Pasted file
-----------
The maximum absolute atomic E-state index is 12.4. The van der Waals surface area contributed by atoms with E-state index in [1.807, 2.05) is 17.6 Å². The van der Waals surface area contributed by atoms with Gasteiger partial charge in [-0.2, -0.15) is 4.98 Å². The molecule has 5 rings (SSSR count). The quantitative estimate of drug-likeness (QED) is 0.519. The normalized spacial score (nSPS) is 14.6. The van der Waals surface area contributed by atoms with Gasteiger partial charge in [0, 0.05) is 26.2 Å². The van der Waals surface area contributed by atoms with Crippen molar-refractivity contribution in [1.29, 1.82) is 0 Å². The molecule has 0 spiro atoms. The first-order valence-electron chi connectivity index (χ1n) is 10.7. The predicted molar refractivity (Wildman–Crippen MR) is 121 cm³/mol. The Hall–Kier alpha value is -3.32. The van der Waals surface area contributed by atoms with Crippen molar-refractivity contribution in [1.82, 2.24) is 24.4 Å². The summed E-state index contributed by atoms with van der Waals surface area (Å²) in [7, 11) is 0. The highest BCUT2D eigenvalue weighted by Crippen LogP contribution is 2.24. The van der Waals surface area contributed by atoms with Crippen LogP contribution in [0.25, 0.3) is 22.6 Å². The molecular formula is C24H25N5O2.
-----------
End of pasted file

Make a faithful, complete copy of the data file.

The maximum absolute atomic E-state index is 12.4. The van der Waals surface area contributed by atoms with E-state index in [1.807, 2.05) is 17.6 Å². The van der Waals surface area contributed by atoms with Gasteiger partial charge in [-0.2, -0.15) is 4.98 Å². The molecule has 5 rings (SSSR count). The quantitative estimate of drug-likeness (QED) is 0.519. The normalized spacial score (nSPS) is 14.6. The van der Waals surface area contributed by atoms with Gasteiger partial charge in [0, 0.05) is 26.2 Å². The van der Waals surface area contributed by atoms with Crippen molar-refractivity contribution in [1.29, 1.82) is 0 Å². The molecule has 0 spiro atoms. The first-order valence-electron chi connectivity index (χ1n) is 10.7. The predicted molar refractivity (Wildman–Crippen MR) is 121 cm³/mol. The Hall–Kier alpha value is -3.32. The van der Waals surface area contributed by atoms with Crippen molar-refractivity contribution in [1.82, 2.24) is 24.4 Å². The summed E-state index contributed by atoms with van der Waals surface area (Å²) in [7, 11) is 0. The highest BCUT2D eigenvalue weighted by Crippen LogP contribution is 2.24. The van der Waals surface area contributed by atoms with Crippen LogP contribution in [0.25, 0.3) is 22.6 Å². The molecular formula is C24H25N5O2.